Almost every rock music fan knows the name Stevie Ray Vaughan. And, even if the blues aren’t your thing, you’ve heard and probably loved his tunes.
One of the most influential electric guitarists of the 20th century, his skillful playing set the stage on fire. How he became a music legend is a fascinating story.
Join us as we discover the journey of this scrawny kid from Texas, taking the world by storm, one lick at a time.
Who Was Stevie Ray Vaughan?
Stevie Ray Vaughan (SRV) was born in Dallas in 1954. The younger brother of famous blues guitarist Jimmie Vaughan, he grew up in the city’s Oak Cliff area. His father, Big Jim, worked in asbestos by day and drank heavily by night, terrorizing his family and friends.
The Vaughan siblings sought comfort in music, with the oldest first taking up the guitar in the early 1960s. By Stevie’s seventh birthday, inspired by his brother’s success, he got his first acoustic instrument.
Stevie never liked school and instead preferred to work on music. Sitting by the radio, he copied licks by classic blues artists like Lonnie Mack until he knew them by heart. Building on that base, he also started working on songs by rock and roll artists like Jimi Hendrix and jazz players. By the time he got his first electric guitar in 1965, he was ready for the big time.
His hand-me-down Fender, a gift from Jimmie, led him to join his first band, the Chantones. Shortly after, at 13, he left them for the Brooklyn Underground and started playing local bars for cash. Even at that young age, his talent was impossible to ignore. He played with several other groups before joining his brother in Texas Storm.
Together, the brothers opened for ZZ Top in 1970, and in between sets, Stevie Ray Vaughan jammed with the band. Witnesses say it was a transcendental moment. He’d found his niche.
When he grew tired of the Dallas music scene, he moved to the legendary Austin music venues with his new band, Blackbird. SRV was a fixture at the blues bars in town for several years, playing with the Nightcrawlers and Paul Ray and the Cobras. Then, after modest success, he formed his band, Triple Threat Revue, in 1977.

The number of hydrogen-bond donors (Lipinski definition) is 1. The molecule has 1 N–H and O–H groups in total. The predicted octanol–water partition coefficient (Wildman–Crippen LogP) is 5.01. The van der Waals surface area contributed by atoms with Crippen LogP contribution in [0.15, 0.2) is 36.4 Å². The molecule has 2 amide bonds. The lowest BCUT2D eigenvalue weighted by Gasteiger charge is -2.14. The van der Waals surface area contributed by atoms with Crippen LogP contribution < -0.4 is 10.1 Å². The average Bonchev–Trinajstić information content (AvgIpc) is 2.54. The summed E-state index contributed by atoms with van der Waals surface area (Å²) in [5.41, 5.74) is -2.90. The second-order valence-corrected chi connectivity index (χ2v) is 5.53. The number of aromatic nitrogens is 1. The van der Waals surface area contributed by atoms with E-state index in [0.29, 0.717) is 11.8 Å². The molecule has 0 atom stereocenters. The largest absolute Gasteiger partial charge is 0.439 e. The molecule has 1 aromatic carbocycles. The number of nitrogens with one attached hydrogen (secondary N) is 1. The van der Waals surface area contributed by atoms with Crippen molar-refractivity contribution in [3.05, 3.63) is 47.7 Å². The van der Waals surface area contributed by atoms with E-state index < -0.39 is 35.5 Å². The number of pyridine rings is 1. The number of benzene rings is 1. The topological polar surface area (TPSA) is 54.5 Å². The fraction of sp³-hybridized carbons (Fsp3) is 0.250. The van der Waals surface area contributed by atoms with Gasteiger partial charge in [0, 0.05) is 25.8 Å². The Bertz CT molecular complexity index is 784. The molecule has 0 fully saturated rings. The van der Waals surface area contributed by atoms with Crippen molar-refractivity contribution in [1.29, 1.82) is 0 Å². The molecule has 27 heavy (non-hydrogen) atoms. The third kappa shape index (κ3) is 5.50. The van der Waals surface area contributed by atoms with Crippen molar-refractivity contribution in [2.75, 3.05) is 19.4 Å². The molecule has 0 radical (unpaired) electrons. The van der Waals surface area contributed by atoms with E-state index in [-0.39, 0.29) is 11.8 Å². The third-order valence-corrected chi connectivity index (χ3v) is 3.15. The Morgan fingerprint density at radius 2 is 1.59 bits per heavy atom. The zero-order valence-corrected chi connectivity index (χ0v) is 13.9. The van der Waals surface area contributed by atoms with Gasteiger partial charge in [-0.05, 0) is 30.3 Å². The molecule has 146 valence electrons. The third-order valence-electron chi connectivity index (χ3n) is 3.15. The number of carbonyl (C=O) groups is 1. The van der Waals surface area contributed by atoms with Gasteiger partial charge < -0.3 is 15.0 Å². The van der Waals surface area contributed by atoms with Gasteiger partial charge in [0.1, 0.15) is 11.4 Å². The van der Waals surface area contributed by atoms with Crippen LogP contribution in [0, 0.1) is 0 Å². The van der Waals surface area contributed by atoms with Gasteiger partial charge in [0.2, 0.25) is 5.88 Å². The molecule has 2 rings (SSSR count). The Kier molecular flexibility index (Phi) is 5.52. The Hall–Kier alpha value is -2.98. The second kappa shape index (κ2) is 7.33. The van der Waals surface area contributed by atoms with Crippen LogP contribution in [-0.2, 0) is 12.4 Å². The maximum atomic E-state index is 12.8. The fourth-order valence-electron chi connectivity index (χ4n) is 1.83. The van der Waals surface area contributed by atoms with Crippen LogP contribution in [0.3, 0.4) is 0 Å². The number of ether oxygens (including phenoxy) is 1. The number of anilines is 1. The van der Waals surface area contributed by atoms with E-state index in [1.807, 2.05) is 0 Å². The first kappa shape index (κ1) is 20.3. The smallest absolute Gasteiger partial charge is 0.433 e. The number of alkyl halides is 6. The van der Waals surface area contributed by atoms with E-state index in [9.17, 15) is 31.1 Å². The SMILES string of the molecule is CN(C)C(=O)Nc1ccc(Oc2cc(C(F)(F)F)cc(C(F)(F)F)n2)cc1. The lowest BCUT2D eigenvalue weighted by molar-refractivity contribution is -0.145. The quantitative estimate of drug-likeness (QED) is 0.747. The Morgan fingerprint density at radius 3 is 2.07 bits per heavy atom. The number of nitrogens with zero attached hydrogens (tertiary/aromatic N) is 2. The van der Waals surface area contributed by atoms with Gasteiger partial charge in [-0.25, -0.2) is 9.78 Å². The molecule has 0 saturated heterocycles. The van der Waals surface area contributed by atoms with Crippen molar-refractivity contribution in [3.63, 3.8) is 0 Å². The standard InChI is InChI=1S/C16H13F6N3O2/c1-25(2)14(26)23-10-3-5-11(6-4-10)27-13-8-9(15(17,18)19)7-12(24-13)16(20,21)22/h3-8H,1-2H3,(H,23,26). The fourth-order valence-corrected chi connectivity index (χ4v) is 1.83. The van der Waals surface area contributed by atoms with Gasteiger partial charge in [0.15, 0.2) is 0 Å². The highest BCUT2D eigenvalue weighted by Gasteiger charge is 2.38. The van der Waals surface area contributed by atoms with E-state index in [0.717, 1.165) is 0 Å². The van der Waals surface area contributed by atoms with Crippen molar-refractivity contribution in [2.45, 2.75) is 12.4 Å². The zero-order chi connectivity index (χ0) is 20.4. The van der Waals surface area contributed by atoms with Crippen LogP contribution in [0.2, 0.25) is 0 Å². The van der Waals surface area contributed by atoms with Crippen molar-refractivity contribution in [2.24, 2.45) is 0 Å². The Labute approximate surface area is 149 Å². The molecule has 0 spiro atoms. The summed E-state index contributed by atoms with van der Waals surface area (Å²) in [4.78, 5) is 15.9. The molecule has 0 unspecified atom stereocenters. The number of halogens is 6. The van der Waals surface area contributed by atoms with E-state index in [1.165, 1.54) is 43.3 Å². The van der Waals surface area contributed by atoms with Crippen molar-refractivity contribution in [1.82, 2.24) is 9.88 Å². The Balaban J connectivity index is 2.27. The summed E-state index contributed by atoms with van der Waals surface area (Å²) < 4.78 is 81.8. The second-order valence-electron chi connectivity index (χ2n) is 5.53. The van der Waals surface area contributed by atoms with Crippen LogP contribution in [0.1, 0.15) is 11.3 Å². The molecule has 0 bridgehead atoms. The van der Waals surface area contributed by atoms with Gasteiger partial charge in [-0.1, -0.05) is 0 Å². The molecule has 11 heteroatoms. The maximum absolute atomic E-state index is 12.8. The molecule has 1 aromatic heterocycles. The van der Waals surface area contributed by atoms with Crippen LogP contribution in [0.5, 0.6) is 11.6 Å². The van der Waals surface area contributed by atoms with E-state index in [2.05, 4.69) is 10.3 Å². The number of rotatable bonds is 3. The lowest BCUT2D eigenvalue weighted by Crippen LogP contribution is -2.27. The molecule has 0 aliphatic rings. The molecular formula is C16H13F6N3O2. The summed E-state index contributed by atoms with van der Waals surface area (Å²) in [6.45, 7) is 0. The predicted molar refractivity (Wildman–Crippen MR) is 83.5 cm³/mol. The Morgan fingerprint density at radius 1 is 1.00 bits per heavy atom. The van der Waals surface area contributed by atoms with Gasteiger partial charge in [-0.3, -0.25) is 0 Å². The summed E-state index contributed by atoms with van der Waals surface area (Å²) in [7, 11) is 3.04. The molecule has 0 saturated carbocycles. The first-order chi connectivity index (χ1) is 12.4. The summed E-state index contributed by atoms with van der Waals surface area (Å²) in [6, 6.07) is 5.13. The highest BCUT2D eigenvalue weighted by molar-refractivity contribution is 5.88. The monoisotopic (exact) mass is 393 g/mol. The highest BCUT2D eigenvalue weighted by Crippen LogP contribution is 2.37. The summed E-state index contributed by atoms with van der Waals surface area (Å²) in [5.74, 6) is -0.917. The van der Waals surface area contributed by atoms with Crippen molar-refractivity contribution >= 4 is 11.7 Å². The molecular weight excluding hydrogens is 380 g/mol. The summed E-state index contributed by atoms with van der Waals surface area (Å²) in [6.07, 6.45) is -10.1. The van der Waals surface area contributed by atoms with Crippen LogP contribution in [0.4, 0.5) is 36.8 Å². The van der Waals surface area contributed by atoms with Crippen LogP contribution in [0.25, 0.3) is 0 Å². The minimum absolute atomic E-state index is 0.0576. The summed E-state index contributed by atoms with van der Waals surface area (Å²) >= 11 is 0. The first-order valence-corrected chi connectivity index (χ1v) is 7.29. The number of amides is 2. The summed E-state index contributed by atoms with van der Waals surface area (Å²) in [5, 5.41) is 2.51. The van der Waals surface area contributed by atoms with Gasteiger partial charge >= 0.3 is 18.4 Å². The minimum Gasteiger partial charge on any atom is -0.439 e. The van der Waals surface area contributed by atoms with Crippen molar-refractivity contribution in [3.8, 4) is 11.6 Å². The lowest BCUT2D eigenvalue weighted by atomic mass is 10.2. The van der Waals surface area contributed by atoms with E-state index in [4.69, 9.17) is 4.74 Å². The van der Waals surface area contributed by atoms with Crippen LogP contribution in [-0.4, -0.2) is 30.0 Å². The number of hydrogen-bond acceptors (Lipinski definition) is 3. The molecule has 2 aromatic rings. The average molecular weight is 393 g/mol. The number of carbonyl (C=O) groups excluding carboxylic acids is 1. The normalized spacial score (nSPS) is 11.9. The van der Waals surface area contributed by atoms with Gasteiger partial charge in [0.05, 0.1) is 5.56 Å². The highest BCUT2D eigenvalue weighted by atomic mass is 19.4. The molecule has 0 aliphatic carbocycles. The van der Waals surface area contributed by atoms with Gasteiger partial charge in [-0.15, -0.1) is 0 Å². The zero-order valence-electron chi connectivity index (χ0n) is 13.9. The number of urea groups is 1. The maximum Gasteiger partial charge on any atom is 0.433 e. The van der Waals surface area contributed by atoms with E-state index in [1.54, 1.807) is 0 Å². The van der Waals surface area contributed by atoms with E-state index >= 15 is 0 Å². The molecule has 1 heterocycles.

The following year, the band changed again and became Double Trouble. It was this group, with Chris Layton on drums and Tommy Shannon on bass, that SRV finally found his crew.
While popular in Texas, the band didn’t launch onto the national stage until their stop at the Montreux Jazz Festival in 1982. Even though the acoustic jazz crowd didn’t love them, a few significant connections came out of it.
New Doors Opened
Jackson Browne jammed with them the next night at the Montreux Casino until sunrise. After that, he gave them free access to his studio. David Bowie heard them and invited SRV to play on his hit record Let’s Dance the following year.
Famously, he left the opportunity to tour with Bowie on the table and decided to pursue the recordings made in Browne’s studio instead. What followed made the whole world pay attention.
Texas Flood, released in 1983, led Double Trouble to tour with The Moody Blues, which put them in front of legions of new fans. A second record, Couldn’t Stand the Weather, followed in 1984, and a third, Soul to Soul, in 1985.
A contractual obligation led them to release Live Alive. The album, compiled from recordings of three sold-out shows in Dallas and Austin, captured the pure energy of their concerts. However, SRV’s struggles with drugs and alcohol were impacting the band, and he took a break for rehab after the record’s release in 1985.
The band’s final record, In Step, came out in 1989 to great acclaim. They even played at George H. W. Bush’s inauguration that same year. Listeners loved the new confidence and positive outlook Vaughan brought with sobriety.
Sadly, SRV died tragically in 1990 after the album’s release.
His brother ensured their final recordings saw the light of day with a posthumous release, Family Style. It was the only time both brothers appeared on a record.
Even though Stevie Ray Vaughan’s life was cut short, his impact on the modern blues can’t be understated. Over his time in the limelight, he reshaped the genre and left his mark forever.
Who Influenced Stevie Ray Vaughan’s Music?
The legacy of Stevie Ray Vaughan is unmistakable. And while his spirited playing made him a legend, several notable musicians also played an essential role in shaping his sound.